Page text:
14. scaddenp:I appreciate your comments.I simply wish to make the point that"computer climate models" do not use "solid fundamental physics"to describe some important phenomena,and should not be overrated.I took exception to Dana's statement"---climate science has aged like a fine wine" Penfolds Grange it is not! However I would like to see a citation to a latent heat transport model based on fundamental physics that has been used in a computer climate model.
    0 0
    Moderator Response: [Dikran Marsupial] Actually climate models do use "solid fundamental physics" (for example fluid dynamics) to describe "some important phenomena" (emphasis mine). The reason they are not 25 year old Laphroig cask strength (not a fan of the grape) is that they don't include all the important phenomena, and because the temporal and spatial resolution is limited by computational expense. As GEP Box said "all models are wrong, but some are useful". Current AOGCMs may not be "Penfolds Grange", but that doesn't mean they are not drinkable, or even quite palatable.
  15. 14, Anthony Mills,

    Your assumptions about models are just that, and they are very, very, very wrong. You are so far off it's laughable. I encourage you to research things in substantially more depth before making such unsubstantiated claims, while insisting that others prove to you that they are false.

    You might want to read this: Introduction to Climate Dynamics and Climate Modeling

    The section that pertains directly to your ridiculous reference to latent heat is here in the chapter/section on heat transport.

    Want a basic, simple model you can use yourself, that includes latent heat? Try STELLA:

    Modeling Earth's Climate System with STELLA

    STELLA II for Mac and PC

    But really, it took me 75 seconds to find this stuff by googling "latent heat transport climate model". Was it really that hard for a "skeptic" to do the same?

    As far as a citation... how about Effects of Dynamic Heat Fluxes on Model Climate Sensitivity: Meridional Sensible and Latent Heat Fluxes

    I just have to say, I am so tired of "skeptics" who "know" everything because they don't bother to actually look for just a couple of minutes.
    0 0
  16. Anthony, I might add that if you want to discuss the internals of the climate models, you might prefer to post at RealClimate.org where you are talking to the people that build them.
    0 0
  17. 15.Sphaerica. Your comments are inappropriate. Please read my comments more carefully before responding. The first line of my comment (2) addresses the "surface energy balance",as does my comment (9). Your references are irrelevant. I suggest you google "surface energy balance"and learn something about the topic. Further,I suggest you study an appropriate textbook on heat and mass transfer to learn about the basic physics needed to describe latent heat transport from a water/air interface.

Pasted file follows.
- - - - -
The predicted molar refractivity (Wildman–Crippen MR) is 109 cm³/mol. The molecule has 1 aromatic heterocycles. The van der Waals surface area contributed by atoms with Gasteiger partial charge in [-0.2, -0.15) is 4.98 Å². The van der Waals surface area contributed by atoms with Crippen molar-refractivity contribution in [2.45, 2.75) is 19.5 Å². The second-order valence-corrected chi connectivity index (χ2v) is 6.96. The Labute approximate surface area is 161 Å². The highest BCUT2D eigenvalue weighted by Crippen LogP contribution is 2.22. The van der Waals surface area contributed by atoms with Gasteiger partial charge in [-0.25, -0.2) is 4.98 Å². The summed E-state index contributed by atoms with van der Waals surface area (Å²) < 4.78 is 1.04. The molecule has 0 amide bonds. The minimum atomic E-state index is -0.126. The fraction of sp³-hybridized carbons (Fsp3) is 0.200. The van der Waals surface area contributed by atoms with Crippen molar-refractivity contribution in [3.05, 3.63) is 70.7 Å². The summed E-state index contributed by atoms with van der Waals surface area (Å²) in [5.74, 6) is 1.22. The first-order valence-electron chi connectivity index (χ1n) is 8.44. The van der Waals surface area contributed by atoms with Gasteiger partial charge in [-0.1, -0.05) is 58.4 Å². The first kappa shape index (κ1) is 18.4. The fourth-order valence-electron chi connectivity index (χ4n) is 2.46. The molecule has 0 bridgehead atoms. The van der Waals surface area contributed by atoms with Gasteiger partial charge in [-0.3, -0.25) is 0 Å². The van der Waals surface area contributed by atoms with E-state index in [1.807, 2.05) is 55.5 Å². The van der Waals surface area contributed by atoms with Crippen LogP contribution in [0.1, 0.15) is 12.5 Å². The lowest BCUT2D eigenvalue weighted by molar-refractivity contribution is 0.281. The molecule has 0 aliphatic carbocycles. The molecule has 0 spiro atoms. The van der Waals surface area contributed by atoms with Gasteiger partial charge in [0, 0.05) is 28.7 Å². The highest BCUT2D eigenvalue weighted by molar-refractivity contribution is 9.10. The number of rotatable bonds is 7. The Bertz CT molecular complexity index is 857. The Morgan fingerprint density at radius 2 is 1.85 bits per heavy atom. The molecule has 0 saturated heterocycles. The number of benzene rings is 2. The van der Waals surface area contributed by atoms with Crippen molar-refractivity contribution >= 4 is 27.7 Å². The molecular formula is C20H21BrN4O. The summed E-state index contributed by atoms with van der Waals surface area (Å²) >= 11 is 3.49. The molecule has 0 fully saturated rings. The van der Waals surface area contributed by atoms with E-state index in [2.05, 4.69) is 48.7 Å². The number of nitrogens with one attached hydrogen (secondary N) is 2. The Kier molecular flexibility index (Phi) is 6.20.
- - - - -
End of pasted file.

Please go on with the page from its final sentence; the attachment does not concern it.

16.Scaddenp. I guess you are right--thanks.
    0 0
  18. 17, Anthony Mills,

    Enlighten me. What do you know about models and their inadequacies, that I don't? Explain yourself more clearly.
    0 0
  19. On 2, 11, 14, 17, Anthony Mills' statements...

    It's strange how this (emphasis mine):
    Central to computer climate models is the coupling at the air-ocean/land interface through a surface energy balance in which the latent heat component... Can this component be calculated using"solid fundamental" physics with a meaningful error bound? If not ,I doubt whether the models can make satisfactory "predictions" of CO2 effects.
    which is a clear question and evidence of ignorance on the matter, supplemented by a skeptical but utterly foundation-less doubt. This later turned into this confident declaration:
    I simply wish to make the point that"computer climate models" do not use "solid fundamental physics" to describe some important phenomena,and should not be overrated. ... I would like to see a citation to a latent heat transport model based on fundamental physics that has been used in a computer climate model.
    So where did this conclusion come from? What is the evidence for it? Why the sudden change from question to confident knowledge?

    His response to a response to his vague request for evidence (and isn't it odd how he needs evidence to prove his assumption wrong, but not to make it in the first place?):
    Your comments are inappropriate.
    Your references are irrelevant.
    ...learn something about the topic.
    I suggest you study...
    As if no one can understand the mystical complexities of latent heat but someone who posts four very vaguely worded and utterly unsupported comments on a blog comment thread... comments which do nothing more than utterly without supporting foundation question the validity of the models.

    And yet, from the original post above:
    Today's climate models are so advanced in their representation of the Earth's complex climate, that they run on some of the world's fastest supercomputers.


    Hmmm. So whom should we trust here?
    0 0
  20. Tyndall mayn't have been the first!

    we've known since British physicist John Tyndall's laboratory experiments in 1859 that greenhouse gases like carbon dioxide trap heat